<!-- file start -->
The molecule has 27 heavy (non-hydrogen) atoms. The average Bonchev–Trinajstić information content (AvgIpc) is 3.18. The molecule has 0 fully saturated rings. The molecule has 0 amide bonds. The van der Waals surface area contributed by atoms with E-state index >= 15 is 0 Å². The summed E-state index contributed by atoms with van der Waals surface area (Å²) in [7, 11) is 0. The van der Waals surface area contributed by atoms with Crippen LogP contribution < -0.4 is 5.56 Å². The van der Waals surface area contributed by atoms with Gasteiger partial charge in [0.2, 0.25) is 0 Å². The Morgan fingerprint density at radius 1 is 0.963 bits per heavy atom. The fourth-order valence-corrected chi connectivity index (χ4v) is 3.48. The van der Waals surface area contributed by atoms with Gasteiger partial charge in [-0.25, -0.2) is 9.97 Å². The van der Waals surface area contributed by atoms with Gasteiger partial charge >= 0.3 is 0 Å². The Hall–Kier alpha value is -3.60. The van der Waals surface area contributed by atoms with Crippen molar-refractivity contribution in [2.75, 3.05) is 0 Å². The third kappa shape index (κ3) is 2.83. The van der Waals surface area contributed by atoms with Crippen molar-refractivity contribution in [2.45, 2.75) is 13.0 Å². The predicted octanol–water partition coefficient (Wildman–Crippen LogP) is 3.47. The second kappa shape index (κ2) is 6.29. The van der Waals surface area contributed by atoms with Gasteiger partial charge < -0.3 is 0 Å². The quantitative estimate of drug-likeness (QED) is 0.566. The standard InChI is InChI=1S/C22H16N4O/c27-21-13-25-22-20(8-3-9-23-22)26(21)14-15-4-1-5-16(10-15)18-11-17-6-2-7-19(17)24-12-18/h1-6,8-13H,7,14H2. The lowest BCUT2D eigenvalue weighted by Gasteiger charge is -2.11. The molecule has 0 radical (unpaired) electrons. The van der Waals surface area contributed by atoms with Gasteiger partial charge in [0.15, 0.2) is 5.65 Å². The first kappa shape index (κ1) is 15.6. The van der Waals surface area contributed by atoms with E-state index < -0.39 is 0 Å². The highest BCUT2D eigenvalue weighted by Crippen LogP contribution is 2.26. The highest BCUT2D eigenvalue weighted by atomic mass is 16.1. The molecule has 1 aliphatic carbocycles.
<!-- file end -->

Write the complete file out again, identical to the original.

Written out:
The molecule has 27 heavy (non-hydrogen) atoms. The average Bonchev–Trinajstić information content (AvgIpc) is 3.18. The molecule has 0 fully saturated rings. The molecule has 0 amide bonds. The van der Waals surface area contributed by atoms with E-state index >= 15 is 0 Å². The summed E-state index contributed by atoms with van der Waals surface area (Å²) in [7, 11) is 0. The van der Waals surface area contributed by atoms with Crippen LogP contribution < -0.4 is 5.56 Å². The van der Waals surface area contributed by atoms with Gasteiger partial charge in [0.2, 0.25) is 0 Å². The Morgan fingerprint density at radius 1 is 0.963 bits per heavy atom. The fourth-order valence-corrected chi connectivity index (χ4v) is 3.48. The van der Waals surface area contributed by atoms with Gasteiger partial charge in [-0.25, -0.2) is 9.97 Å². The van der Waals surface area contributed by atoms with Gasteiger partial charge >= 0.3 is 0 Å². The Hall–Kier alpha value is -3.60. The van der Waals surface area contributed by atoms with Crippen molar-refractivity contribution in [2.75, 3.05) is 0 Å². The third kappa shape index (κ3) is 2.83. The van der Waals surface area contributed by atoms with Crippen molar-refractivity contribution in [2.45, 2.75) is 13.0 Å². The predicted octanol–water partition coefficient (Wildman–Crippen LogP) is 3.47. The second kappa shape index (κ2) is 6.29. The van der Waals surface area contributed by atoms with Gasteiger partial charge < -0.3 is 0 Å². The quantitative estimate of drug-likeness (QED) is 0.566. The standard InChI is InChI=1S/C22H16N4O/c27-21-13-25-22-20(8-3-9-23-22)26(21)14-15-4-1-5-16(10-15)18-11-17-6-2-7-19(17)24-12-18/h1-6,8-13H,7,14H2. The lowest BCUT2D eigenvalue weighted by Gasteiger charge is -2.11. The molecule has 0 radical (unpaired) electrons. The van der Waals surface area contributed by atoms with Gasteiger partial charge in [0.15, 0.2) is 5.65 Å². The first kappa shape index (κ1) is 15.6. The van der Waals surface area contributed by atoms with E-state index < -0.39 is 0 Å². The highest BCUT2D eigenvalue weighted by Crippen LogP contribution is 2.26. The highest BCUT2D eigenvalue weighted by atomic mass is 16.1. The molecule has 1 aliphatic carbocycles.